Director / Composer / Compositor | Age: 27

Multi-talented creative Peter Timberlake grew up in the suburbs of Indianapolis, Indiana, and started off “playing and writing and arranging music for church bands. My university training is in classical music composition, but I’ve avoided it professionally,” he says. Instead, his music credits include scoring the Cannes 2015 short film Newport Manner, composing music for VR games like Lumen, and co-producing hip hop albums like FLANCH’s self-titled release. He also directed two videos for that project, and “dabbled in and directed countless half-finished projects before that.” These included a stop-motion movie “in a made-up language where I tarped off my bedroom and planted a garden on the floor;” a short movie called The Space Cadets where he played “a rock-star alien with a blow-torched microwave for a helmet;” and a fully animated pilot about three Motown divas from outer space called Trinadiva.  “But even though those FLANCH hip-hop music videos were pretty awful, they gave me the infection for directing because I actually released them into the world,” he notes. 

Timberlake then moved into advertising at famed VFX company Framestore, where he worked as a compositor on such high-profile projects as Thor:Ragnarok, Christopher Robin and the VES-nominated Destiny 2: New Legends Will Rise and also served as a comp lead on multiple ads for Intel and other clients. While at Framestore, he continued writing music for projects including National Geographic’s Free Solo: 360 and Intel’s Animations campaign, and other VR experiences such as Coral. As if that wasn’t enough, Timberlake reports that he’s “also a programmer! On Terrence Malick’s and Facebook’s collaboration on Together, I wrote the program which distributes Facebook’s proprietary 360 stitching software onto many different computers to expedite and monitor render times. I’m also famous among, like, four nerds for writing a program to automate the trading of crypto-currency based on exchange arbitrage.”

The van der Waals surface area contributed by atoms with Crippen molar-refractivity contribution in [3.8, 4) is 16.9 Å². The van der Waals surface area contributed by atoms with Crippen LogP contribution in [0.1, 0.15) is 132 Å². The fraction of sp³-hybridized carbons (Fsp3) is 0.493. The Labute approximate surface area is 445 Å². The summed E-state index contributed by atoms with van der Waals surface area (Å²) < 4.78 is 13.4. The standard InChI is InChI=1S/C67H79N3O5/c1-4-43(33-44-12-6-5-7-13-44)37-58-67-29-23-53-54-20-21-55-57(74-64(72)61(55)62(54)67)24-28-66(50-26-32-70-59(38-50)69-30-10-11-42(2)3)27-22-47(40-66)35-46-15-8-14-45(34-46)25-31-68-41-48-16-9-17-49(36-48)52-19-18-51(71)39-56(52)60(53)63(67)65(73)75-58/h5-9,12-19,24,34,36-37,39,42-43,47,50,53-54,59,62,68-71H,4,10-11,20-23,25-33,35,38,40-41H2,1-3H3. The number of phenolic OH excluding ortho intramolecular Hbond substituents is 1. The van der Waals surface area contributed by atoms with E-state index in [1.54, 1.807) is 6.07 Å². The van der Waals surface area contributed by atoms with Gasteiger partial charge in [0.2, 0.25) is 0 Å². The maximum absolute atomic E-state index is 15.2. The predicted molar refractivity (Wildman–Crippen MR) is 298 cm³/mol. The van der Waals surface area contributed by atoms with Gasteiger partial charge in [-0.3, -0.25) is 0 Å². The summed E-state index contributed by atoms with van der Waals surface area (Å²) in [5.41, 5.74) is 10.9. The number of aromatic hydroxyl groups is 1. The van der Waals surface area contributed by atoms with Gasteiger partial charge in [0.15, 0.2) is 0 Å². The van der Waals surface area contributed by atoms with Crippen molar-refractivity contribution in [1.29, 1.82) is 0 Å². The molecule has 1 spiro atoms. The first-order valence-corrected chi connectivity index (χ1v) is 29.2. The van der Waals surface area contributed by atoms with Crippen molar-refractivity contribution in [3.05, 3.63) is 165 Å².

He also directed a music video for The Good Morning Players’ spooky Halloween track, You Haunt My Dreams. “[It was] the most difficult project I’ve ever done because I did about 40 shots of high-end visual effects more-or-less alone. As a director, my goal is to form a few solid relationships with small-to-medium, young, smart agencies and brands, and to commit myself to making people feel something in under 30 seconds. If I had to write a mission statement for the next five years of my directorial career it would be: excellent work speaks for itself, relationships and people matter, listen.”